We believe that repudiating the Doctrine of Discovery requires taking action, because political and judicial reverence to this doctrine still impacts the lands of Great Turtle Island and delays recognition of the Rights of Indigenous Peoples.
People of faith and conscience who seek justice in the world should take action that recognizes root factors for historic and present-day injustice, such as the Doctrine of Discovery, and practice respect for the Indigenous communities and elders alive today.
This is key to creating climate justice, because dispossession and disrespect of Indigenous Peoples has been at the foundation of life-destroying extractive economies, violence and global militarism for centuries. Despite this, Indigenous communities still exist, and many stand strongly against further pillaging of the Earth for fossil fuels, uranium, precious metals and profit-obsessed, mono-culture living.
Climate action requires keeping fossil fuels in the ground. Climate justice requires climate action and sacrifices from the status quo to manifest respect for the autonomy and human rights of historically oppressed Nations and people. We won't get there until we challenge and change the dominant cultural narrative and its manifestations in our personal outlooks.
Resist 450 is a coalition formed in response to the State of Florida and City of St. Augustine's persistence in celebrating a purely colonial narrative rather than one that respects the story and tragic losses endured by these lands' Original Peoples. Florida celebrated the 500th anniversary of Ponce de Leon's arrival in 2013, and this week St. Augustine had a multi-day celebration of Pedro Mendez de Aviles' landing 450 years ago.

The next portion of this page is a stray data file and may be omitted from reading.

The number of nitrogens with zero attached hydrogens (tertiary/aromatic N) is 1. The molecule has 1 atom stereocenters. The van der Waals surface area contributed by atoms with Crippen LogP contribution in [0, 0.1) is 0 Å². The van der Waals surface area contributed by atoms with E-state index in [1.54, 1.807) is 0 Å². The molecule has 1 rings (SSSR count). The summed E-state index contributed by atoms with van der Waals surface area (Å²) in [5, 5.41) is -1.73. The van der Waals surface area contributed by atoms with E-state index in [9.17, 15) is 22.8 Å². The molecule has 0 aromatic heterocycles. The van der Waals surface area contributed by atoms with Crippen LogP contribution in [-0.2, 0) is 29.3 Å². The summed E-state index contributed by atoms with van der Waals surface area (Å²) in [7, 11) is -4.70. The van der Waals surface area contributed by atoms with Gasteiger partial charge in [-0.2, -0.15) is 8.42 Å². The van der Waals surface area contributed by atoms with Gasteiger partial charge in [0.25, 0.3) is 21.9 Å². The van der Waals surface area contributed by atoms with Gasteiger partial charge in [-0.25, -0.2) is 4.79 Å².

The Council of the Original Miccosukee Simanolee Nation Aboriginal Peoples asked Saint Augustine city officials not to glorify the rape, torture, displacement, enslavement, and genocide that accompanied European colonization but they were repeatedly ignored. Tribal elders and leaders called for resistance to the celebrations, and Resist 450 was established as a coalition between Native and settler activists. The Unitarian Universalist Young Adults for Climate Justice (UUYACJ) committed to answering their call for solidarity and partnership in late-August.
Four members of the network attended the action camp: Aly Tharp, network coordinator for UUYACJ; Benjamin Franklin Craft-Rendon, Tar Sands Blockade and Houston Food Not Bombs organizer; Elizabeth Mount, Meadville-Lombard seminarian and recent dangler under the St. John's bridge in the Portland #ShellNo protests; and Jason Faulk, Gulf South Rising activist, and media-support person for Louisiana chapters of Sierra Club and 350.org.
Our experience included many good confrontations and conversations. On Sunday morning, the four of us attended the St. Augustine Unitarian Universalist Fellowship where we received a very warm welcome and were joyous to take part in the congregation's annual water ceremony.